Last week, the House and Senate closed up shop for the next seven weeks. They will not return until after Labor Day. That’s nearly two months gone from Washington.
Throughout my 34 years in the U.S. House and Senate, I placed a high value on traveling back to my home state of Maine nearly every weekend and on congressional break periods, to hear firsthand the concerns and aspirations of my constituents. It was how I remained grounded and in sync with those who elected me to serve as their voice in Washington.
Sometimes, these interactions occurred in town hall style meetings. In many other instances, it was much less formal: street tours where I would talk with shop owners and local citizens, or even talking impromptu with fellow shoppers at my local supermarket.
So I understand the necessity of getting beyond the Beltway and out of the Washington bubble. But I also know firsthand that accomplishing what we were sent there to do – to solve problems — requires spending enough time in session to work through the very difficult process of legislating and transcending political differences.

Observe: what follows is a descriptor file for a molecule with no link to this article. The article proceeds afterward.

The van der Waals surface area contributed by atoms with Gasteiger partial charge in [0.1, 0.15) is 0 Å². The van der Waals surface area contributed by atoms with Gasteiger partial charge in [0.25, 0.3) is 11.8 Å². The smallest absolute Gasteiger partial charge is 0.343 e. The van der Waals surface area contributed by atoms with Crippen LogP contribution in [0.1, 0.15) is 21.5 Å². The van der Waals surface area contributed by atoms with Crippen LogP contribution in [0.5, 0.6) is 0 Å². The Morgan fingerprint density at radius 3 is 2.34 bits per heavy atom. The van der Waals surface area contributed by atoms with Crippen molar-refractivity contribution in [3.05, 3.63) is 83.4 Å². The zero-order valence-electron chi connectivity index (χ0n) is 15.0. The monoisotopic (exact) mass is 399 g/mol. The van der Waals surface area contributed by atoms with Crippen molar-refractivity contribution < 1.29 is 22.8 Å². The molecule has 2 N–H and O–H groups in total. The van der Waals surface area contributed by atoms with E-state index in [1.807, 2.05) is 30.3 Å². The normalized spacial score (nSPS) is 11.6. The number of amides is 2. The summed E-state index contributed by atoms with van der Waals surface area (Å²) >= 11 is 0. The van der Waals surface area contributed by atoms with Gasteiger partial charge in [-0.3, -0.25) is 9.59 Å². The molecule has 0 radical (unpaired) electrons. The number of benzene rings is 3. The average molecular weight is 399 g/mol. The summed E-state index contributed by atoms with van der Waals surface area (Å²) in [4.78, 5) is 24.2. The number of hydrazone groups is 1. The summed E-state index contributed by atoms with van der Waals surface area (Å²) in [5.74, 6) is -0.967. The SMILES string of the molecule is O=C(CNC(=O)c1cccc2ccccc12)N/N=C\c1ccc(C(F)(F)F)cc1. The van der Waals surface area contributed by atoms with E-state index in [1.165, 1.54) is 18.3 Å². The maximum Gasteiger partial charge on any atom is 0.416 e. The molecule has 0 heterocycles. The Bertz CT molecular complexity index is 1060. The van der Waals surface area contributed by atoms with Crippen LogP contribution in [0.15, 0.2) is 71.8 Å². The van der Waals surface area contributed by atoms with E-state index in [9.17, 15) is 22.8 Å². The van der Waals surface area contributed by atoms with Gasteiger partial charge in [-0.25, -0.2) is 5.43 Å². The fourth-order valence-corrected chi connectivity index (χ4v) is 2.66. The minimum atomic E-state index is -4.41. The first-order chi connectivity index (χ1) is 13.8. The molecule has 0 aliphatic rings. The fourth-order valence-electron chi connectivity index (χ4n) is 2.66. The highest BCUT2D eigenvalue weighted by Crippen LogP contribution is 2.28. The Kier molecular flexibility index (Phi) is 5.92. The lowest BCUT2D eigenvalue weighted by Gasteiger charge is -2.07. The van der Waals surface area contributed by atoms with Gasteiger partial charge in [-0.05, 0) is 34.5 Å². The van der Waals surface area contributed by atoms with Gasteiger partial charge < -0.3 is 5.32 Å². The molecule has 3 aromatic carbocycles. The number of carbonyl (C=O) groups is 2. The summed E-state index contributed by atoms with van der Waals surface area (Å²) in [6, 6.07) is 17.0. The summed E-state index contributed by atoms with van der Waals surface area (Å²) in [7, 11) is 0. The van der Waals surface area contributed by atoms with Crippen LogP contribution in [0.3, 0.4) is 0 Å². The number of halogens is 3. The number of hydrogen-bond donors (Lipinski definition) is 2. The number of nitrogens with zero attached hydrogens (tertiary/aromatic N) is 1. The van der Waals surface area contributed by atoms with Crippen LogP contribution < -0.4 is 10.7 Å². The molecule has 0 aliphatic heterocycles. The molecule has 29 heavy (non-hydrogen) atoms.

It’s not as though Congress has been on a tear lately and deserves a breather to re-charge its batteries. As an article last week in the New York Times stated about Congress leaving town: “But first, they will try to accomplish a little business, though the prospects are not good.”
The piece went on to reference the list of spending legislation that remains unresolved: “The continuing deadlock over the spending bills makes it inevitable that Congress will again have to assemble a short-term spending package in September to fund the government until after the November election.”
There is only so far the legislative “can” can get kicked down the road before it falls permanently into a ditch. And it is already teetering on the precipice.
A couple of weeks ago, “The Daily 202” column of the Washington Post concluded that, “…nothing much will get done in the remaining days Congress will be working this year. But that’s something voters have come to expect anyway.”
The tone of resignation that passage suggests is as unsettling as it is unacceptable. We cannot accept this level of gross legislative negligence in our governing institutions – not now, not ever. But if we don’t say “enough is enough” with our words and our votes, who will?